On July 2nd of this year, I came across an article written by one Film Critic Hulk, in where he talks about The Last Jedi and the rage, anger, and debate that surrounded that movie. The essay is long and very interesting to read, but one passage of it really stuck out to me, and I think it very much summed up what my feelings were in regards to a show like Shinmai. Film Critic Hulk says…

I just want these active hardcore fans to be able to admit that what they really wanted was an indulgent Star Wars. I want them to understand what that term really means. The whole point of this was to understand our language and this whole debate is the debate of indulgence and its role within these films. I want us to have a genuine conversation about what kinds of indulgence are more okay than others. I want us to have a conversation about how awareness is the most important part of indulgence (think of it just like dieting, there’s nothing wrong with Candy. There’s a lot wrong with only eating candy and calling people smug when they say “you probably shouldn’t just eat candy). I want us to acknowledge that indulgence has a huge role in backing up our political thinking. I want some of the most callous of fans to admit that they just wanted to feel like the biggest, toughest space boy in the universe. 

This passage stuck in my head every time my mind drifted back to Shinmai, and I think after everything I’ve seen and read, it perfectly crystallized how I felt about this show.

You see, I started blogging because I wanted to show readers that Harem Anime, a genre that has been widely mocked and dismissed as “trash” by a vast majority of the anime fanbase actually isn’t that bad. That despite having more of its fair share of “trashy” shows, there is in fact pieces of work that challenge the viewer, discuss interesting themes, and reflects both on itself, and the genre in general. I wanted a create something that when people shit on shows like Majikoi or High School DxD, I could point and go. “No, if you take the time to look a little deeper, there is actually something there.’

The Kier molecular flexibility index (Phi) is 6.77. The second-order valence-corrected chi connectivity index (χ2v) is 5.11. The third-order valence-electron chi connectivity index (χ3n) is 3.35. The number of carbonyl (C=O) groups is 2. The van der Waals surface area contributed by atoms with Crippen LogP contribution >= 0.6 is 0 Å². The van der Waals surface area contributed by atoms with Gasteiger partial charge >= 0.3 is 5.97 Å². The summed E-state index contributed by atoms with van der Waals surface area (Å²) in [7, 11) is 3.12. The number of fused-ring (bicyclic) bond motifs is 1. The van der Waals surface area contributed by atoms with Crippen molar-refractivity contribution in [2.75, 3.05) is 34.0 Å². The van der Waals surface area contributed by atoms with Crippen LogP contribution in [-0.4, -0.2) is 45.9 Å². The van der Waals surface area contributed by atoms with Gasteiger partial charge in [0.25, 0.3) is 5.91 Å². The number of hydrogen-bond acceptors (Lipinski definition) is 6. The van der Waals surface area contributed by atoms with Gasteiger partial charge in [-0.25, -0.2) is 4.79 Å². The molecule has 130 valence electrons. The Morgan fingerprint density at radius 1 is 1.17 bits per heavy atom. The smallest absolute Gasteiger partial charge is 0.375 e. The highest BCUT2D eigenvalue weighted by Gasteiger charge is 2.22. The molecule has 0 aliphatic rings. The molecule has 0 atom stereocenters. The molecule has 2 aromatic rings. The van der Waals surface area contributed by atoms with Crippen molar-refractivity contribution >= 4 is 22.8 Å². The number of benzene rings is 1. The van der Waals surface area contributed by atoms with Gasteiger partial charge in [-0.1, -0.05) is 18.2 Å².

I wanted people to see what I saw in High School DxD’s Issei and his struggle with PTSD and self-worth. I wanted people to see how in Majikoi, Momoyo’s greed and fear was pushing Yamato away. I wanted to see that even something as disposable as In Another World with My Smartphone was self-aware enough of its stupidity and setting. To put it bluntly, I wanted to show that yes, Harem anime is more than just male power fantasies and shameless fanservice (which they always have been).

I wanted Shinmai Maou no Testament to indulge me. To keep assuring me that yes, I was right about this genre, to keep that high of vindication going.

But Shinmai didn’t do that. In fact, it did the exact opposite. Shinmai was (and still frankly is even months later) a show that instead of indulging MY tastes, decides to go all in with every bad harem trope and stereotype that the genre has had for years. Instead of depth, it goes for shallowness. Instead of grace, it goes for bluntness. Instead of well-developed characters, it has cheap meaningless avatars. Instead of a steady and responsible handling of fanservice, it indulges in the rawest, everything right up to the line, form of sexy and sexiness they can get away with. (Which can be considered a strength in some regards). All at once, I was brought down to see that Harem anime could be just as bad, crude and senseless as I had expected it to be.

But you know what? That’s ok. There is nothing WRONG with Shinmai Maou no Testament. There is nothing wrong with people who after looking at everything I just listed, go “Hell yeah, sign me up!”